PIQUA — The Piqua City Commission unanimously approved design services to redesign Lock 9 Park during their meeting Tuesday evening.
The contract will be with Gamble Associates Architecture and Urban Planning, which completed the initial phase of the design development process for the redevelopment of that area on the riverfront. According to City Manager Gary Huff, they have extensive knowledge and understanding of the proposed improvements. The cost is not to exceed $124,500.
The commission spoke for half an hour on the project. City Planner Chris Schmiesing provided an overview of where the city has come from, with the origins of the idea based in the 2007 Plan-It Piqua plans and the Redo Piqua documents that named the riverfront as an area targeted for redevelopment and improvement.
“We’ve dubbed the project the Place-Making Initiative,” Schmiesing said. “And it really is about connecting the public spaces in the downtown and creating a high sense of quality in those public spaces so that it becomes a place that is attractive and inviting and a place that people want to experience and visit.”
The goal of redesigning Lock 9 Park is to provide a quality place for residents to enjoy, for events to be held, and for people outside of the city to visit. The hope is that it will increase the quality of life for residents and drive economic tourism as well as private investment in the area, such as finding developers for the Zollinger and old Mo’s Lounge buildings.
The timeline of events for the whole redevelopment of Lock 9 Park includes the construction documents being created this year. In 2017, the city will move onto phase II, which includes the utility relocation and site preparation. In 2018, the city hopes to begin the actual construction and redevelopment.
“I do believe that the riverfront development is a game changer for the city,” City Manager Gary Huff said. “I think the future for Piqua, with this, is tremendous.”
“People want to be connected to a place,” Mayor Kazy Hinds said, commending the project.
Commissioner Bill Vogt voiced some concerns on the project. “I’ve had two calls on this,” he said. “Why are we spending all this money when, right now, what we have right there is a park?”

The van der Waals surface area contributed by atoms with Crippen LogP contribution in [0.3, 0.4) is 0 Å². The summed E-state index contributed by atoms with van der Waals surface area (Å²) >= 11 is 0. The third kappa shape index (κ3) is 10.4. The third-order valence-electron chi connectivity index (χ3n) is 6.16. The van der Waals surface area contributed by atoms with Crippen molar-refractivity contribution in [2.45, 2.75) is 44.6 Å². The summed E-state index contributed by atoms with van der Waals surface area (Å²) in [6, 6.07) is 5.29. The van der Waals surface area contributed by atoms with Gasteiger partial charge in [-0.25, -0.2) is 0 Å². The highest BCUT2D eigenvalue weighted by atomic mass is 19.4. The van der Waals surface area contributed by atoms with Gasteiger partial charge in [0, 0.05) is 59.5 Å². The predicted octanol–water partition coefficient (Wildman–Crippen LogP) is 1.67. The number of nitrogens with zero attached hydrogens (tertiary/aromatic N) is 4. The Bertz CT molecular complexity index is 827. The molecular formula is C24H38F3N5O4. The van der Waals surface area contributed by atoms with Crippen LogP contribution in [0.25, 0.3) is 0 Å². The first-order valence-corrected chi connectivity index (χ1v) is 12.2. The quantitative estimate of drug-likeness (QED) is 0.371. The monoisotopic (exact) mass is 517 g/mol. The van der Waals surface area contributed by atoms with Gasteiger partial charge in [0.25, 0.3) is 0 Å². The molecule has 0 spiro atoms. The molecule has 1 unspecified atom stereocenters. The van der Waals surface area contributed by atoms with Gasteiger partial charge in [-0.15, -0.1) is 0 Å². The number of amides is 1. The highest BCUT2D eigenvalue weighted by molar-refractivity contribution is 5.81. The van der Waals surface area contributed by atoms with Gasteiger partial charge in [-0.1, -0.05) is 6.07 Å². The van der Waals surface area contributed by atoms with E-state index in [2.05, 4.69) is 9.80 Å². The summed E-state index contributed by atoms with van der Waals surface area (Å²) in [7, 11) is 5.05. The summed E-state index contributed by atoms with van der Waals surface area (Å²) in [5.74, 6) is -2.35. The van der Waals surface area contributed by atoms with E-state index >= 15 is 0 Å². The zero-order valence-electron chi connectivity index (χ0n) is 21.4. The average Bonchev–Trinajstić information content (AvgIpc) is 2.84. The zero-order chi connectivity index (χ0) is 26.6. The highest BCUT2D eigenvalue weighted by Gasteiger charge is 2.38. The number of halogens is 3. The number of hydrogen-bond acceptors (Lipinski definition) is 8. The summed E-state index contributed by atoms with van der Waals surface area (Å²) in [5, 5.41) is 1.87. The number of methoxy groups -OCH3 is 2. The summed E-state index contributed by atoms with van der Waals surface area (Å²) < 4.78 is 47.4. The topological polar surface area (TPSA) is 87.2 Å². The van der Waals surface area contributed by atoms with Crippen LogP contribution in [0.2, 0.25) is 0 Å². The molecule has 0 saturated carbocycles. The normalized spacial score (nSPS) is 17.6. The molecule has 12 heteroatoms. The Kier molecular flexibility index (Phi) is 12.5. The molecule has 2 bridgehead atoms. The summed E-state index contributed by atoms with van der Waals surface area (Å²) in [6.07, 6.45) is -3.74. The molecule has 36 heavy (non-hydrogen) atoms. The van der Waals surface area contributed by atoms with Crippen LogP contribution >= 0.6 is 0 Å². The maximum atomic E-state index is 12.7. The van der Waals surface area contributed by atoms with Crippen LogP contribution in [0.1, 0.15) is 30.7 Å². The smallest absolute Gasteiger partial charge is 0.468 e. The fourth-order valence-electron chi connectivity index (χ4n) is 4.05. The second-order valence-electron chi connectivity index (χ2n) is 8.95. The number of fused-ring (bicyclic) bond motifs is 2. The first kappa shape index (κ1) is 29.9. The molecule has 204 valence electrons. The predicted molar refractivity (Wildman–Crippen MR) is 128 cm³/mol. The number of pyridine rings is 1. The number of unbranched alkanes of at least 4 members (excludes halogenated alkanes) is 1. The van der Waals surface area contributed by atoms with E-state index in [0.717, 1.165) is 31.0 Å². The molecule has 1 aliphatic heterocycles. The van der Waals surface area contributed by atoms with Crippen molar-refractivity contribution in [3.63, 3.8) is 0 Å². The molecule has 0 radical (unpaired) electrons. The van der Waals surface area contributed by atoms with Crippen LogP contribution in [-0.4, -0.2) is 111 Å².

Huff compared this project to the redevelopment of the Fort Piqua Plaza.
“That’s exactly what’s going to happen here,” Huff said. “We really need to make some things start to happen.”
“This $120,000 is nothing but paper,” Vogt said.
Huff said that the construction documents are necessary to be able to bid out the construction portion of the project.
The total cost of the project is expected to be approximately $4 million. Huff said it will be funded with city funds that are not being utilized or needed elsewhere, along with grants for which the city is applying.
David Gamble, principal of Gamble Associates Architecture and Urban Planning, also spoke during the meeting, explaining that cities across the country are looking to projects like this to make themselves stand out. Gamble said that the city’s connection to its history with the canal system as well as its proximity to the river make Piqua unique.
“People all across the country are dying to get access to their water supply,” Gamble said, adding that parks are catalysts for redevelopment and private investment.
“The impact will be enormous,” Gamble said. “This will be transformative to the city.”
Huff commended the commission for approving this resolution, calling it “historic.”
The commission also held the second reading of an ordinance that will amend the city code in reference to taxicabs. The ordinance updates the language in the city code to reflect changes in the state law that address companies like Uber and Lyft.
City Attorney Stacy Wall said that the state is regulating brands like Uber separately from other taxicab companies and that this ordinance was not inspired by any incident in the city.
The current legislation that the city has is also outdated. This ordinance updates definitions of what qualifies as a taxicab or a transportation network company. A license will also be required to operate a taxicab or similar entity, and the city will issue them.
The commission later approved tax rates for the city as determined by the Miami County Budget Commission.
The commission also read a resolution of appreciation for the public service of Roger Wehrman, who has retired as substation and generation manager with the Piqua Power System after 30 years of working with the city.
“Thank you so much for your years of service to the city of Piqua,” Hinds said.
Wehrman thanked the commission and the city, commending the people that he worked with during his employment.
“I’ve worked with some excellent people and some hardworking people,” Wehrman said. He also commended city managers that he worked under, saying that residents should be proud to have Huff.
Wehrman commented on the Future Piqua documents that were created in the 1980’s and the progress that the city has made to improve.
“It was amazing that everything on there from 30 years ago was done,” Wehrman said. “You ought to applaud yourselves.”
Reach Sam Wildow at (937) 451-3336
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